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  1. Andrew Bush,
  2. Ian Pavord

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CF lung attacks: more than just transient trouble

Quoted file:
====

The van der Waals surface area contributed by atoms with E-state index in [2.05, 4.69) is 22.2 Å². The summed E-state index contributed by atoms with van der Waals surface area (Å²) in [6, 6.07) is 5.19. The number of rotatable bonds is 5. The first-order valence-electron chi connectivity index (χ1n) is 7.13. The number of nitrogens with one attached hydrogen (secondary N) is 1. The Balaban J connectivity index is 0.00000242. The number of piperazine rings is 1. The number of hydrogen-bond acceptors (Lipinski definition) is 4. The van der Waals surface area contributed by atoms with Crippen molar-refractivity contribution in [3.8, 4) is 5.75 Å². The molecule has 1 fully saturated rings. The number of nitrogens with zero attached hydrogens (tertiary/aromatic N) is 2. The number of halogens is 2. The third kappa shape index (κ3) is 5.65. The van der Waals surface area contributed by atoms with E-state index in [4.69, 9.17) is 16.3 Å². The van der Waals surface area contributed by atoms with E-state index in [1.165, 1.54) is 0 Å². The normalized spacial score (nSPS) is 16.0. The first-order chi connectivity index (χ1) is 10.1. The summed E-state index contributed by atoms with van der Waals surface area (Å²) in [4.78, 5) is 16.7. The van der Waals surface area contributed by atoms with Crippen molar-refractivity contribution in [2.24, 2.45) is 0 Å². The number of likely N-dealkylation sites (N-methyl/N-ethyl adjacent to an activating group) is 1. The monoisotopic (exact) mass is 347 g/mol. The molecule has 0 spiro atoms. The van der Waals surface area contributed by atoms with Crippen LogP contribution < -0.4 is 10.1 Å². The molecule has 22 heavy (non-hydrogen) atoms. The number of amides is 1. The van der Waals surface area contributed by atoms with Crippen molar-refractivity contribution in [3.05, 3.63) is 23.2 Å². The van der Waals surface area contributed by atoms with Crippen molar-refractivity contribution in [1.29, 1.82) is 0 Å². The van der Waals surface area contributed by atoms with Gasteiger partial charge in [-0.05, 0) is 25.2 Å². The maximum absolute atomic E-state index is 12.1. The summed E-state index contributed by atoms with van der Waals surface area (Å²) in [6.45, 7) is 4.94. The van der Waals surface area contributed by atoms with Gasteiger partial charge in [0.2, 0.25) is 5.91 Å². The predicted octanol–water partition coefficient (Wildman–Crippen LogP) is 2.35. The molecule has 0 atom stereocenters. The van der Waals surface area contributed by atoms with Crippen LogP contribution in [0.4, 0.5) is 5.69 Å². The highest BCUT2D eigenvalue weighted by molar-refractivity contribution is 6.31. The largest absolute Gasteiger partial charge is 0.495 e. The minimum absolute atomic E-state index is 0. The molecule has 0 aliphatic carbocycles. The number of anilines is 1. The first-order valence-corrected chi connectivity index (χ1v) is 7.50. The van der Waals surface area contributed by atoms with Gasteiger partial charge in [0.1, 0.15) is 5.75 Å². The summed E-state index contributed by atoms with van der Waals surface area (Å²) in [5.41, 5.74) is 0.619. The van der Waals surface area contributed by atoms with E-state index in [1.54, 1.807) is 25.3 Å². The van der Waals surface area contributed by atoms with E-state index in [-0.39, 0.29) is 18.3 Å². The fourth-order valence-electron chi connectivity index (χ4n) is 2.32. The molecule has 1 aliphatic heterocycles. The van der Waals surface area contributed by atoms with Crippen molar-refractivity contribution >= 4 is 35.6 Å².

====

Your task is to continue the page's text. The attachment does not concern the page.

The feeble word ‘exacerbation’ has been applied to deterioration in health status in CF patients usually requiring intravenous antibiotics, but with the expectation that all will be well, and the whole thing is minor nuisance value, like getting a plumber to fix a dripping tap. Not so. It is known that around a quarter of patients do not go back to baseline spirometry, and now an even more disturbing study in Thorax reports that CF patients more than two ‘exacerbations’ a year have a greater likelihood of a >5% rate of decline in FEV1 over the study period, and are more likely to die or undergo a lung transplant. Perhaps unsurprisingly, those who had multiple exacerbations were more likely to be female, diabetic and have poor baseline lung function. As with all good studies, new questions arise. Are the multiple CF lung attacks a marker of intrinsically more serious disease, or is the problem adherence to treatment? Are the multiple CF lung attacks causal of an accelerated decline in lung function, or are the attacks and the decline …

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